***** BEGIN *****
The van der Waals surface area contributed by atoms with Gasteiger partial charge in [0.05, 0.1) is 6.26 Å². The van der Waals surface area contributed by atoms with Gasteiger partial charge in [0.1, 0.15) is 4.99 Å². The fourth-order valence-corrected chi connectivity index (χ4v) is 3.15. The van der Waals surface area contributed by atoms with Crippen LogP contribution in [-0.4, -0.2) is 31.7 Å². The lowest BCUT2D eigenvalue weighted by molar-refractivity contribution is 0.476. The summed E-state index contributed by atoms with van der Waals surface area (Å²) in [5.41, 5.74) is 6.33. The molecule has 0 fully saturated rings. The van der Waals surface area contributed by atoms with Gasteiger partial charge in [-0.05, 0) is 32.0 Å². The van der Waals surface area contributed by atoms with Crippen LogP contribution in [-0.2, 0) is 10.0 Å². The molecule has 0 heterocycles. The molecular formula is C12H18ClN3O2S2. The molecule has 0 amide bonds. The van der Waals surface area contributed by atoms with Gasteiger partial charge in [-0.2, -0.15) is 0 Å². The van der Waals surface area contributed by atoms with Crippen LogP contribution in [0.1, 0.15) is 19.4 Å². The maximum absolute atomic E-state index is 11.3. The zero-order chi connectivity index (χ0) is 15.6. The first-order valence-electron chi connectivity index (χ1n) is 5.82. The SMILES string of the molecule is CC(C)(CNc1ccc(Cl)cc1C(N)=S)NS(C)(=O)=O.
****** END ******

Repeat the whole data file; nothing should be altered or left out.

The van der Waals surface area contributed by atoms with Gasteiger partial charge in [0.05, 0.1) is 6.26 Å². The van der Waals surface area contributed by atoms with Gasteiger partial charge in [0.1, 0.15) is 4.99 Å². The fourth-order valence-corrected chi connectivity index (χ4v) is 3.15. The van der Waals surface area contributed by atoms with Crippen LogP contribution in [-0.4, -0.2) is 31.7 Å². The lowest BCUT2D eigenvalue weighted by molar-refractivity contribution is 0.476. The summed E-state index contributed by atoms with van der Waals surface area (Å²) in [5.41, 5.74) is 6.33. The molecule has 0 fully saturated rings. The van der Waals surface area contributed by atoms with Gasteiger partial charge in [-0.05, 0) is 32.0 Å². The van der Waals surface area contributed by atoms with Crippen LogP contribution in [-0.2, 0) is 10.0 Å². The molecule has 0 heterocycles. The molecular formula is C12H18ClN3O2S2. The molecule has 0 amide bonds. The van der Waals surface area contributed by atoms with Gasteiger partial charge in [-0.2, -0.15) is 0 Å². The van der Waals surface area contributed by atoms with Crippen LogP contribution in [0.1, 0.15) is 19.4 Å². The maximum absolute atomic E-state index is 11.3. The zero-order chi connectivity index (χ0) is 15.6. The first-order valence-electron chi connectivity index (χ1n) is 5.82. The SMILES string of the molecule is CC(C)(CNc1ccc(Cl)cc1C(N)=S)NS(C)(=O)=O.